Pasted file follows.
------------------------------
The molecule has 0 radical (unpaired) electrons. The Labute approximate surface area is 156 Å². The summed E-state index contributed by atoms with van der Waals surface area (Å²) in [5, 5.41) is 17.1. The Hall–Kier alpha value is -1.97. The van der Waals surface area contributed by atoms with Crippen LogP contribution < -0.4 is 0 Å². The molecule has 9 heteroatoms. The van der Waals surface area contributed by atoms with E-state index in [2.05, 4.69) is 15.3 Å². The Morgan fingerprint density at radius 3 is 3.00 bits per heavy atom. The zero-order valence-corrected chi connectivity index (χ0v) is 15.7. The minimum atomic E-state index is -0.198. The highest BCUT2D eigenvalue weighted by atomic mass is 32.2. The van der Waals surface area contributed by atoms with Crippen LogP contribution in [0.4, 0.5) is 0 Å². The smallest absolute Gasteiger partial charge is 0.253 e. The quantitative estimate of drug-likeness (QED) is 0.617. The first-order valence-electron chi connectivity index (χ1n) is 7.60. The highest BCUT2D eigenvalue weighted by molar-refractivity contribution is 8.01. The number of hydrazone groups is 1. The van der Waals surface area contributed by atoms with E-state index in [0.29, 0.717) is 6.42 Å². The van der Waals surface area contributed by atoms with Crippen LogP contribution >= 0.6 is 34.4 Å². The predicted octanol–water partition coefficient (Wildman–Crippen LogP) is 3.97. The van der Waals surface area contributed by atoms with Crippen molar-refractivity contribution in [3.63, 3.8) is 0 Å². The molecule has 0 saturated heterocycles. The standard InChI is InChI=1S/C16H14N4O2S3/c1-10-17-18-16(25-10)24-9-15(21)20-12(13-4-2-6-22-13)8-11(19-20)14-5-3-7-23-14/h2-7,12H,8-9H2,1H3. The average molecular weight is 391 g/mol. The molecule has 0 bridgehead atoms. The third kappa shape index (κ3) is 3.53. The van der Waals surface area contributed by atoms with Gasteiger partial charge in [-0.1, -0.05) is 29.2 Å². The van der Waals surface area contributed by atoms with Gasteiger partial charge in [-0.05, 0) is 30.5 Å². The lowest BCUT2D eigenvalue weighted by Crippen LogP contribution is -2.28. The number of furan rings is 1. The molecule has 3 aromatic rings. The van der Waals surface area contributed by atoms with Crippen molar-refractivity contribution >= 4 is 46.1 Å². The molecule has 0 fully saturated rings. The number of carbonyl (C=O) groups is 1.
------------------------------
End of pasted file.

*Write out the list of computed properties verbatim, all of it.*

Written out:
The molecule has 0 radical (unpaired) electrons. The Labute approximate surface area is 156 Å². The summed E-state index contributed by atoms with van der Waals surface area (Å²) in [5, 5.41) is 17.1. The Hall–Kier alpha value is -1.97. The van der Waals surface area contributed by atoms with Crippen LogP contribution < -0.4 is 0 Å². The molecule has 9 heteroatoms. The van der Waals surface area contributed by atoms with E-state index in [2.05, 4.69) is 15.3 Å². The Morgan fingerprint density at radius 3 is 3.00 bits per heavy atom. The zero-order valence-corrected chi connectivity index (χ0v) is 15.7. The minimum atomic E-state index is -0.198. The highest BCUT2D eigenvalue weighted by atomic mass is 32.2. The van der Waals surface area contributed by atoms with Crippen LogP contribution in [0.4, 0.5) is 0 Å². The smallest absolute Gasteiger partial charge is 0.253 e. The quantitative estimate of drug-likeness (QED) is 0.617. The first-order valence-electron chi connectivity index (χ1n) is 7.60. The highest BCUT2D eigenvalue weighted by molar-refractivity contribution is 8.01. The number of hydrazone groups is 1. The van der Waals surface area contributed by atoms with E-state index in [0.29, 0.717) is 6.42 Å². The van der Waals surface area contributed by atoms with Crippen LogP contribution >= 0.6 is 34.4 Å². The predicted octanol–water partition coefficient (Wildman–Crippen LogP) is 3.97. The van der Waals surface area contributed by atoms with Crippen molar-refractivity contribution in [3.63, 3.8) is 0 Å². The molecule has 0 saturated heterocycles. The standard InChI is InChI=1S/C16H14N4O2S3/c1-10-17-18-16(25-10)24-9-15(21)20-12(13-4-2-6-22-13)8-11(19-20)14-5-3-7-23-14/h2-7,12H,8-9H2,1H3. The average molecular weight is 391 g/mol. The molecule has 0 bridgehead atoms. The third kappa shape index (κ3) is 3.53. The van der Waals surface area contributed by atoms with Gasteiger partial charge in [-0.1, -0.05) is 29.2 Å². The van der Waals surface area contributed by atoms with Gasteiger partial charge in [-0.05, 0) is 30.5 Å². The lowest BCUT2D eigenvalue weighted by Crippen LogP contribution is -2.28. The number of furan rings is 1. The molecule has 3 aromatic rings. The van der Waals surface area contributed by atoms with Crippen molar-refractivity contribution >= 4 is 46.1 Å². The molecule has 0 fully saturated rings. The number of carbonyl (C=O) groups is 1.